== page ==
The government's move to call upon actual users, be steel, cement or any other sector that requirescoal, to bid for coal mines is on the face of it praiseworthy. This would then put up 214 blocks the licenses for which were cancelled by the Apex Court recently on the block. And included in these 214 blocks would be the 40 or so blocks in which work is already under progress by way of production of steel, power or cement.
The proposed ordinance reportedly contemplates freedom for anyone to bid for these 40 or so blocks as long as the entity is the actual user. The problem arises if the existing owner to whom the block was allotted gratis by the UPA government is pipped to the post thanks to aggressive bidding.
The proposed ordinance reportedly has an answer---reimbursement of money already invested in the plant plus 12 percent per annum interest thereon. This could be messy as the seemingly rational solution could throw up problems of its own. How to verify the investment till date? Will the bank loans be a part of such investments in the sense that the winner will have to bring enough to pay of the bank loans as well? In other words, will he have to start on a clean state except that he would inherit a going concern which he would have to finance afresh? Normally balance sheets and its concomitant can be relied upon, but in this country balance sheets have often been found inaccurate thanks to gold-plating of investments and over-invoicing for the purposes of receiving kickbacks. This could very well open the proverbial Pandora's Box.
The winner might go to court disputing the claim of actual investment made by the present owner. The court could appoint its own investigators or auditors but that does not mean the final outcome would be satisfactory to all concerned. Alas the government in its attempt to break the logjam arising out of cancellation of coal blocks by the Supreme Court has unwittingly brought in fresh crop of potential problems.
At any rate, the reported move amounts to compelling a winner of block to buy the existing factory or facility surrounding the coal block as well. This amounts to either all or none approach, a package approach which is bound to invite the ire of any fair-minded person including courts. It is just plain unfair to compel anyone to buy a package, much like a soft drink manufacturer saying if you want 5 crates of a popular drink you must by a crate of unpopular one as well.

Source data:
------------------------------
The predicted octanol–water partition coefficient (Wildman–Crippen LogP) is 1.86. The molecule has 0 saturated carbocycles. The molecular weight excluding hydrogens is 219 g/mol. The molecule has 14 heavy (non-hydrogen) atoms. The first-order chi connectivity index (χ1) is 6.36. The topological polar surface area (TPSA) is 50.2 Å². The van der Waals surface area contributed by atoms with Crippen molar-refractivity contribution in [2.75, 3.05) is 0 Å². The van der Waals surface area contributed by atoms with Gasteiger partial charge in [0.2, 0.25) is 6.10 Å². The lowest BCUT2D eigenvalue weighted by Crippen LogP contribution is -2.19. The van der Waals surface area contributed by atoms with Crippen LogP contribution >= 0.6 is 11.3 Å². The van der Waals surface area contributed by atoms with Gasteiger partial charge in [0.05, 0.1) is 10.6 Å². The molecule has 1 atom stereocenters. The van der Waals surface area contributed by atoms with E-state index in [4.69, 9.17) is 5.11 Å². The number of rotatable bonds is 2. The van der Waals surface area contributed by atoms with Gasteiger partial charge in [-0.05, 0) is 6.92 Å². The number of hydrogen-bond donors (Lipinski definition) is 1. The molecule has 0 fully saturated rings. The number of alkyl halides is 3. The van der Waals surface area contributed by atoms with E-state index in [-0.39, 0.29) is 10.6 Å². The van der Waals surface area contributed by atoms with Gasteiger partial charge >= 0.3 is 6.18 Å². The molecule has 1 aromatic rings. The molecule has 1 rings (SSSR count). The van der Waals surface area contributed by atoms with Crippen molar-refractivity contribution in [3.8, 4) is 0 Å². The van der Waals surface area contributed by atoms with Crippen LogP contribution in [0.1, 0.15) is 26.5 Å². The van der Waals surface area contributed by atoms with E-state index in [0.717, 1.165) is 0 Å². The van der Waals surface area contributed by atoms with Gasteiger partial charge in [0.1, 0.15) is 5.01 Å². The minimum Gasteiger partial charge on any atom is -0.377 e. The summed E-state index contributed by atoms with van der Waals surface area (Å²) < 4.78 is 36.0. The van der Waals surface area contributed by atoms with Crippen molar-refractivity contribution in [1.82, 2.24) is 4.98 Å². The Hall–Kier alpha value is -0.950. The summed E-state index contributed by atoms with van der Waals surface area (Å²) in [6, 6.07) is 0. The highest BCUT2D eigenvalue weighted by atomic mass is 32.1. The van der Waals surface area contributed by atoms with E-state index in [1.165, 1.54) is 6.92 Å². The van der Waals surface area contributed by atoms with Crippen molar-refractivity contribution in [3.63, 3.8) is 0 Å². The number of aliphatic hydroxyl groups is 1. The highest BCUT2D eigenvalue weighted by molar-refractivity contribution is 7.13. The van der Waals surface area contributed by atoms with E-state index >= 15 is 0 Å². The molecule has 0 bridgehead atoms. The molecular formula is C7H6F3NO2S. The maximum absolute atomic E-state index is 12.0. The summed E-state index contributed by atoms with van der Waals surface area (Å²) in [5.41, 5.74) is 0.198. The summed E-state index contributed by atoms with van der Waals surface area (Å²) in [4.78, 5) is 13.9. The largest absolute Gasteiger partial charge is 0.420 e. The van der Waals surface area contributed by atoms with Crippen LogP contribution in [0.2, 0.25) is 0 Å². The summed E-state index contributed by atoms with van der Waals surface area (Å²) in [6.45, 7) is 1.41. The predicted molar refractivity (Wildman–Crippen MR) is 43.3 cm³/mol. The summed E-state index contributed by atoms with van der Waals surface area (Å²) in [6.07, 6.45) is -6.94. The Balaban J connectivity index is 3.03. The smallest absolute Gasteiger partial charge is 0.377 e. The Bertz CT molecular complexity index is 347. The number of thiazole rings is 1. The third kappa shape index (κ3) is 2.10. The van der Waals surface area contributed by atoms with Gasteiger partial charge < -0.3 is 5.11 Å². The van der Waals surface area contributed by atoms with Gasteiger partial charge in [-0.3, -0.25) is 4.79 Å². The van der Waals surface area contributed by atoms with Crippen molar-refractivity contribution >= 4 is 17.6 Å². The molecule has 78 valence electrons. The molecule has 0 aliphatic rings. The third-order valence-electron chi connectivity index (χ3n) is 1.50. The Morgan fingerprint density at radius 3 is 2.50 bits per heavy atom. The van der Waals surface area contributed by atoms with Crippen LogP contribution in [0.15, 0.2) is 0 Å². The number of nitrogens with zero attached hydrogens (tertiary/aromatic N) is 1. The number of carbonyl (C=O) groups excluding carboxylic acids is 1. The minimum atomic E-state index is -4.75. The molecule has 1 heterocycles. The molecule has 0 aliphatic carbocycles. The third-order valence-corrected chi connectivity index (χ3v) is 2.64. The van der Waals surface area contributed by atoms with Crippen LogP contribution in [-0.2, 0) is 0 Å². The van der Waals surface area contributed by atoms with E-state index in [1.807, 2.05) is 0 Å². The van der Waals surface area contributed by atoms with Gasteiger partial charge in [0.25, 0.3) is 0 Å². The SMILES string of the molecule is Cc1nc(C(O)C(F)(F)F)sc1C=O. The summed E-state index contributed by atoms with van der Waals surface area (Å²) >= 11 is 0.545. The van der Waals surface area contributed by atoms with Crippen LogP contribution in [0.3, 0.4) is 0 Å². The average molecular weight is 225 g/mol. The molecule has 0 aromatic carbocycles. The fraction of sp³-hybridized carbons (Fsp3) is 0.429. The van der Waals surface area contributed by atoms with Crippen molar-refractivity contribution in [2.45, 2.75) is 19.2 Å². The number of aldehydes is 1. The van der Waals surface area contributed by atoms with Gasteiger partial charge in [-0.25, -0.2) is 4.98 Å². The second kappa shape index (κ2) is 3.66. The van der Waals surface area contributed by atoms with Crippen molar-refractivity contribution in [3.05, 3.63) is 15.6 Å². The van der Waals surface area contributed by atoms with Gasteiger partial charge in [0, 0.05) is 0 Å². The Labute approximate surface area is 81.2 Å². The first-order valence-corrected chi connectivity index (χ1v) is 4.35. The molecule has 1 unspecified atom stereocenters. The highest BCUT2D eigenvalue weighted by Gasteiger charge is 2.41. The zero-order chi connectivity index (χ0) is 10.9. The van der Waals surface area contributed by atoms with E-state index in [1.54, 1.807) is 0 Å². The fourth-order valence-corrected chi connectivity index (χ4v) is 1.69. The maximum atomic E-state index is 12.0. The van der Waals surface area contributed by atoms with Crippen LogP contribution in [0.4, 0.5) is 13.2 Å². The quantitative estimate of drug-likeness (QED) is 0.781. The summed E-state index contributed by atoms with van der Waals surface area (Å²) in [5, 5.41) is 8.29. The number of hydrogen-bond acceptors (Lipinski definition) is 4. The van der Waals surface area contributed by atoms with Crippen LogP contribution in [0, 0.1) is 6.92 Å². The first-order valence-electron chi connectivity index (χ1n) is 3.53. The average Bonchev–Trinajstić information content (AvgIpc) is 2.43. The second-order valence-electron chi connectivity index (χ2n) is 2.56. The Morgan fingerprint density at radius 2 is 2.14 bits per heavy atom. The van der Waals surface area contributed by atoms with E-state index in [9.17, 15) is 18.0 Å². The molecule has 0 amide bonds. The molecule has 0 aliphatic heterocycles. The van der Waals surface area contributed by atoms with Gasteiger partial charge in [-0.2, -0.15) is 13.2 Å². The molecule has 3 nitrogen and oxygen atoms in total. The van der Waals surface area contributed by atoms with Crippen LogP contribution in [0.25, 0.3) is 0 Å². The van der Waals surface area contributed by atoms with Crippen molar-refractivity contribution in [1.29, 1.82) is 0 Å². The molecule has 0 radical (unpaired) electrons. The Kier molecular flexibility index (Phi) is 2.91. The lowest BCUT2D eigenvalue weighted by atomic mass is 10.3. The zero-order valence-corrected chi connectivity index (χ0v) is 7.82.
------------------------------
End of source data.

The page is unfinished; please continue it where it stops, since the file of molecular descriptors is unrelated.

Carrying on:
The winner can say had he got a block untrammelled or unencumbered by such assets, he would have literally and figuratively started on a new slate. Why should he carry the baggage of an inefficient producer? It is all very well to say he in that case should not evince interest in the blocks on which a free-loader is already sitting, but then it would reduce the e-auction to a farce with the existing owner walking away by bidding just a shade over the reserve price. This would be like the case of DLF in Gurgaon as vividly brought out by the Punjab and Haryana High Court last month while cancelling the allotment of land to it.
The only fair and non-problematic solution in the event is to make an exception for those 40-odd industries where operations are already on. To be sure, they should not be allowed to get away free without paying anything. They must be made to pay for the coal they have extracted. The price for that could be Rs 295 per tonne determined by the Supreme Court on the basis of objective calculations made by the CAG. Of course, this rate cannot be cast in stone or remain static but should be subject to revision on the basis of a price escalation clause in favour of the government. This arrangement would involve installation of a bean counter on all these 40 odd blocks but that any day is better than pitting the buyer and seller of existing facilities in an unseemly battle.
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Updated Date: Oct 22, 2014 08:58:29 IST